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By Jonathan Stempel
NEW YORK (Reuters) - Glencore Plc agreed to pay $9.85 million to resolve a private U.S. antitrust lawsuit accusing two units of the Anglo-Swiss mining company of trying to monopolize the market for zinc, driving up its price.
The preliminary settlement disclosed in a Friday night filing with the U.S. District Court in Manhattan would resolve litigation that began in May 2014. It requires approval by U.S. District Judge Paul Engelmayer.
Zinc purchasers accused U.S.-based Glencore Ltd and Pacorini Metals USA Inc of conspiring from September 2010 to February 2016 to ensure long queues for physical zinc, or Special High Grade zinc, at warehouses licensed by the London Metal Exchange.
They said this allowed Glencore to receive higher storage fees and command increased premiums when selling zinc.
Glencore did not immediately respond on Monday to a request for comment. It has denied wrongdoing.
Zinc is used to coat steel to protect against corrosion and is also used in batteries, castings and alloys such as brass.
The U.S. Geological Survey said zinc accounted for 7% of the country's $28.1 billion of metal mine production in 2019, trailing only gold, copper and iron ore.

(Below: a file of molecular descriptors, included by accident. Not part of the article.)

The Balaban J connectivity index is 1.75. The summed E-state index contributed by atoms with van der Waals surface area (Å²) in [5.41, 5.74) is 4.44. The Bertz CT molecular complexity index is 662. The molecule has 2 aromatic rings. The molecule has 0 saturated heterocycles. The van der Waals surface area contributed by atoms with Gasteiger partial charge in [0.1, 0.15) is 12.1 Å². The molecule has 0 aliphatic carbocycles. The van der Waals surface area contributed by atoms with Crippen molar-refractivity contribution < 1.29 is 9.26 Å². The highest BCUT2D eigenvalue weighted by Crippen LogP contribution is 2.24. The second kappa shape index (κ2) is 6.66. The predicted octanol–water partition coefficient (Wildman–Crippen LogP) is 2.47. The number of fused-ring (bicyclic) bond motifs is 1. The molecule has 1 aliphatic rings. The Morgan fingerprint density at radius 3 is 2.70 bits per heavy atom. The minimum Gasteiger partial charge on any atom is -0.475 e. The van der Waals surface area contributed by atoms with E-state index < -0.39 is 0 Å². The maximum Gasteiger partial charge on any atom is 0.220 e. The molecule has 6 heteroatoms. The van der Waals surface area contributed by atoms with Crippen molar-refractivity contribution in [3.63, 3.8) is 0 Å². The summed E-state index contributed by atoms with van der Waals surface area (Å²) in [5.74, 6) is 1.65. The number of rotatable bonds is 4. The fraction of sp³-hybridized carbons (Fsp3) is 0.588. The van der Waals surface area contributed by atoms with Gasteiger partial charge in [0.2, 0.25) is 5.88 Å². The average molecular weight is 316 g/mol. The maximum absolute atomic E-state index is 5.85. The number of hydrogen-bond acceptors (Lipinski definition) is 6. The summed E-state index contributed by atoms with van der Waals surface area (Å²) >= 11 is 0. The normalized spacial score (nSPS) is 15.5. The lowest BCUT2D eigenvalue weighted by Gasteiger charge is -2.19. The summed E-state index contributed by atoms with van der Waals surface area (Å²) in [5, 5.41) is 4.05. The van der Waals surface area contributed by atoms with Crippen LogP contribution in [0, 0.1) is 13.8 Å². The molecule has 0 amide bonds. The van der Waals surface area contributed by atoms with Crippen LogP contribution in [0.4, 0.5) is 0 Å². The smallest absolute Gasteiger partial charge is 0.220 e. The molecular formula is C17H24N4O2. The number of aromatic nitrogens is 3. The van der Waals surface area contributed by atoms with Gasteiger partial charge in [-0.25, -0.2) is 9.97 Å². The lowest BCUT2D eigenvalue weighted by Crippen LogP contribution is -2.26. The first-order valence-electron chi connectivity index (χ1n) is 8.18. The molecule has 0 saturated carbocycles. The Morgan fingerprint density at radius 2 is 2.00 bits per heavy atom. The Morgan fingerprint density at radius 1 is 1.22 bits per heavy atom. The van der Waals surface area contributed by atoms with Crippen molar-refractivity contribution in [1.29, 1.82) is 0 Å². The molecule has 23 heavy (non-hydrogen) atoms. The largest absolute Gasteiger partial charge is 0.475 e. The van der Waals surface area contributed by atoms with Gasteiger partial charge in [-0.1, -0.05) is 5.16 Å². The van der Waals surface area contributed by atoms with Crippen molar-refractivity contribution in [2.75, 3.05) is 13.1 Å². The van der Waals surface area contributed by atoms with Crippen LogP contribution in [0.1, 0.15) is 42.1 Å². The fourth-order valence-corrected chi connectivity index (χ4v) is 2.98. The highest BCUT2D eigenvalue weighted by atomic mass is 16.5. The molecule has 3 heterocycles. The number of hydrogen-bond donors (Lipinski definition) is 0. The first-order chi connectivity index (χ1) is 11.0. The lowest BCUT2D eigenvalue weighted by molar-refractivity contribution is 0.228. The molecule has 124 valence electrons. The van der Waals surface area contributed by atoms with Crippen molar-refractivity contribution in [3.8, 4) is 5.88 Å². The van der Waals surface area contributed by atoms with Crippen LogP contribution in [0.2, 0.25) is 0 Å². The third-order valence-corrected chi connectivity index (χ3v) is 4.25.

Another federal judge in 2016 dismissed related claims by the zinc purchasers against Goldman Sachs Group Inc and JPMorgan Chase & Co.
The case against Glencore was put on hold for more than two years, until the federal appeals court in Manhattan in August 2019 revived similar price-fixing claims by aluminum purchasers against Glencore, Goldman and JPMorgan.
Lawyers for the plaintiffs led by Oklahoma Steel and Wire Co, Iowa Steel and Wire Co, Southwestern Wire Inc and Jasper Materials Inc said the zinc settlement was "substantively fair" and followed more than three months of negotiations.
(Reporting by Jonathan Stempel in New York; Editing by Marguerita Choy)